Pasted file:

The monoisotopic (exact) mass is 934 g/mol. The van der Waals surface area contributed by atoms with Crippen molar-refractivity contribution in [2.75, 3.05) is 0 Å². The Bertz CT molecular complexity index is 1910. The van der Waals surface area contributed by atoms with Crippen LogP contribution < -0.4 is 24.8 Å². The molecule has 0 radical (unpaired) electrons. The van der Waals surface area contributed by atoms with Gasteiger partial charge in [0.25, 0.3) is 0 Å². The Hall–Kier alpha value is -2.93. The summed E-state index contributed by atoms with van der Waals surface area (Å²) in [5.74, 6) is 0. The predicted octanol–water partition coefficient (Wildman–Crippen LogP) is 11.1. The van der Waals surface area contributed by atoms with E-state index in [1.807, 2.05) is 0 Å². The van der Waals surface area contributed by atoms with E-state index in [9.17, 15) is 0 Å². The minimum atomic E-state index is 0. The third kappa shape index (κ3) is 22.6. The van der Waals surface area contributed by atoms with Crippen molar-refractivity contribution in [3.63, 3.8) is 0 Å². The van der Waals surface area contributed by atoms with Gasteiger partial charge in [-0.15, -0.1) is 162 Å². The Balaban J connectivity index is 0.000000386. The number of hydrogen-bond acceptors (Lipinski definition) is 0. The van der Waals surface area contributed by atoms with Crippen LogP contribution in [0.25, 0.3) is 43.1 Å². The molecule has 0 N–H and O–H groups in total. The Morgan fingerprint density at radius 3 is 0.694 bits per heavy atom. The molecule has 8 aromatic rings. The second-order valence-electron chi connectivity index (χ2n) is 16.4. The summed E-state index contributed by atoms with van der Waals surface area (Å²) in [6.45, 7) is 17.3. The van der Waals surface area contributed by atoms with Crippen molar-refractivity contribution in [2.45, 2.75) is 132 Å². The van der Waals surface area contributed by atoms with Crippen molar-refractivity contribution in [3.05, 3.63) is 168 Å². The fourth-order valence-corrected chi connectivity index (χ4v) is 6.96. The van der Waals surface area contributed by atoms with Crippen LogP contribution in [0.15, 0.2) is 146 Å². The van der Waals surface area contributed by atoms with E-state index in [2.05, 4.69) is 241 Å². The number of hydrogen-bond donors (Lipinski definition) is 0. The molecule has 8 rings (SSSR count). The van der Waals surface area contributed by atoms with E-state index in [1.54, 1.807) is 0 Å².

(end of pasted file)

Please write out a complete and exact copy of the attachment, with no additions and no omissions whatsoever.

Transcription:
The monoisotopic (exact) mass is 934 g/mol. The van der Waals surface area contributed by atoms with Crippen molar-refractivity contribution in [2.75, 3.05) is 0 Å². The Bertz CT molecular complexity index is 1910. The van der Waals surface area contributed by atoms with Crippen LogP contribution < -0.4 is 24.8 Å². The molecule has 0 radical (unpaired) electrons. The van der Waals surface area contributed by atoms with Gasteiger partial charge in [0.25, 0.3) is 0 Å². The Hall–Kier alpha value is -2.93. The summed E-state index contributed by atoms with van der Waals surface area (Å²) in [5.74, 6) is 0. The predicted octanol–water partition coefficient (Wildman–Crippen LogP) is 11.1. The van der Waals surface area contributed by atoms with E-state index in [1.807, 2.05) is 0 Å². The van der Waals surface area contributed by atoms with E-state index in [9.17, 15) is 0 Å². The minimum atomic E-state index is 0. The third kappa shape index (κ3) is 22.6. The van der Waals surface area contributed by atoms with Crippen molar-refractivity contribution in [3.63, 3.8) is 0 Å². The van der Waals surface area contributed by atoms with Gasteiger partial charge in [-0.15, -0.1) is 162 Å². The Balaban J connectivity index is 0.000000386. The number of hydrogen-bond acceptors (Lipinski definition) is 0. The van der Waals surface area contributed by atoms with Crippen LogP contribution in [0.25, 0.3) is 43.1 Å². The molecule has 0 N–H and O–H groups in total. The Morgan fingerprint density at radius 3 is 0.694 bits per heavy atom. The molecule has 8 aromatic rings. The second-order valence-electron chi connectivity index (χ2n) is 16.4. The summed E-state index contributed by atoms with van der Waals surface area (Å²) in [6.45, 7) is 17.3. The van der Waals surface area contributed by atoms with Crippen molar-refractivity contribution in [2.45, 2.75) is 132 Å². The van der Waals surface area contributed by atoms with Crippen molar-refractivity contribution in [3.05, 3.63) is 168 Å². The fourth-order valence-corrected chi connectivity index (χ4v) is 6.96. The van der Waals surface area contributed by atoms with Crippen LogP contribution in [0.15, 0.2) is 146 Å². The van der Waals surface area contributed by atoms with E-state index in [2.05, 4.69) is 241 Å². The number of hydrogen-bond donors (Lipinski definition) is 0. The molecule has 8 rings (SSSR count). The van der Waals surface area contributed by atoms with E-state index in [1.54, 1.807) is 0 Å².